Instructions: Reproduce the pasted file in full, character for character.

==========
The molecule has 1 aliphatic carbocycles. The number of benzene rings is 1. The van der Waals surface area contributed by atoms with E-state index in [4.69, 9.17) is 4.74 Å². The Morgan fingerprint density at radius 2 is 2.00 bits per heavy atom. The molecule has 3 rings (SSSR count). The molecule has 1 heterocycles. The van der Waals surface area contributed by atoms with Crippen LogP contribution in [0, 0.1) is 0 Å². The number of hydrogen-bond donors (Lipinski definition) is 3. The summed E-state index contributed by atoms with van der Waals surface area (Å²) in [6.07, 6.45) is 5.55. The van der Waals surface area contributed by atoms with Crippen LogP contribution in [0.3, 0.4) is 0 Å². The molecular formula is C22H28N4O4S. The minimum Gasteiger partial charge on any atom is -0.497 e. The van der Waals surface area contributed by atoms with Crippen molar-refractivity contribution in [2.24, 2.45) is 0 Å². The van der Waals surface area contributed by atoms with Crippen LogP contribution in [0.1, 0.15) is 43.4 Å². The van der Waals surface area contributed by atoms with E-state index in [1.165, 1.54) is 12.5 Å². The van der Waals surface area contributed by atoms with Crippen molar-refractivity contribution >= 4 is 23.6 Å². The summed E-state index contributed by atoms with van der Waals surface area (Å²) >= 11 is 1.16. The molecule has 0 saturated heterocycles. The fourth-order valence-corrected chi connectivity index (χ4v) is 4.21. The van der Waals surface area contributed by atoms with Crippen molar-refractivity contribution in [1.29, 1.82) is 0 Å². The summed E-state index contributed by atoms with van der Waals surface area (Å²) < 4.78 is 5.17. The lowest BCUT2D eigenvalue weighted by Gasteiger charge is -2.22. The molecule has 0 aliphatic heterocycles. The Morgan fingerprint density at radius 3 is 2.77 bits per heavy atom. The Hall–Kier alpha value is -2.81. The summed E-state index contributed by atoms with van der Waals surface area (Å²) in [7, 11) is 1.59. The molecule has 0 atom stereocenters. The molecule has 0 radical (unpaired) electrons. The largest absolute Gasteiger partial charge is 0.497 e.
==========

The molecule has 1 aliphatic carbocycles. The number of benzene rings is 1. The van der Waals surface area contributed by atoms with E-state index in [4.69, 9.17) is 4.74 Å². The Morgan fingerprint density at radius 2 is 2.00 bits per heavy atom. The molecule has 3 rings (SSSR count). The molecule has 1 heterocycles. The van der Waals surface area contributed by atoms with Crippen LogP contribution in [0, 0.1) is 0 Å². The number of hydrogen-bond donors (Lipinski definition) is 3. The summed E-state index contributed by atoms with van der Waals surface area (Å²) in [6.07, 6.45) is 5.55. The van der Waals surface area contributed by atoms with Crippen LogP contribution in [0.3, 0.4) is 0 Å². The molecular formula is C22H28N4O4S. The minimum Gasteiger partial charge on any atom is -0.497 e. The van der Waals surface area contributed by atoms with Crippen molar-refractivity contribution in [2.24, 2.45) is 0 Å². The van der Waals surface area contributed by atoms with Crippen LogP contribution in [0.1, 0.15) is 43.4 Å². The van der Waals surface area contributed by atoms with E-state index in [1.165, 1.54) is 12.5 Å². The van der Waals surface area contributed by atoms with Crippen molar-refractivity contribution >= 4 is 23.6 Å². The summed E-state index contributed by atoms with van der Waals surface area (Å²) >= 11 is 1.16. The molecule has 0 saturated heterocycles. The fourth-order valence-corrected chi connectivity index (χ4v) is 4.21. The van der Waals surface area contributed by atoms with Crippen molar-refractivity contribution in [1.29, 1.82) is 0 Å². The summed E-state index contributed by atoms with van der Waals surface area (Å²) < 4.78 is 5.17. The lowest BCUT2D eigenvalue weighted by Gasteiger charge is -2.22. The molecule has 0 aliphatic heterocycles. The Morgan fingerprint density at radius 3 is 2.77 bits per heavy atom. The Hall–Kier alpha value is -2.81. The summed E-state index contributed by atoms with van der Waals surface area (Å²) in [7, 11) is 1.59. The molecule has 0 atom stereocenters. The molecule has 0 radical (unpaired) electrons. The largest absolute Gasteiger partial charge is 0.497 e.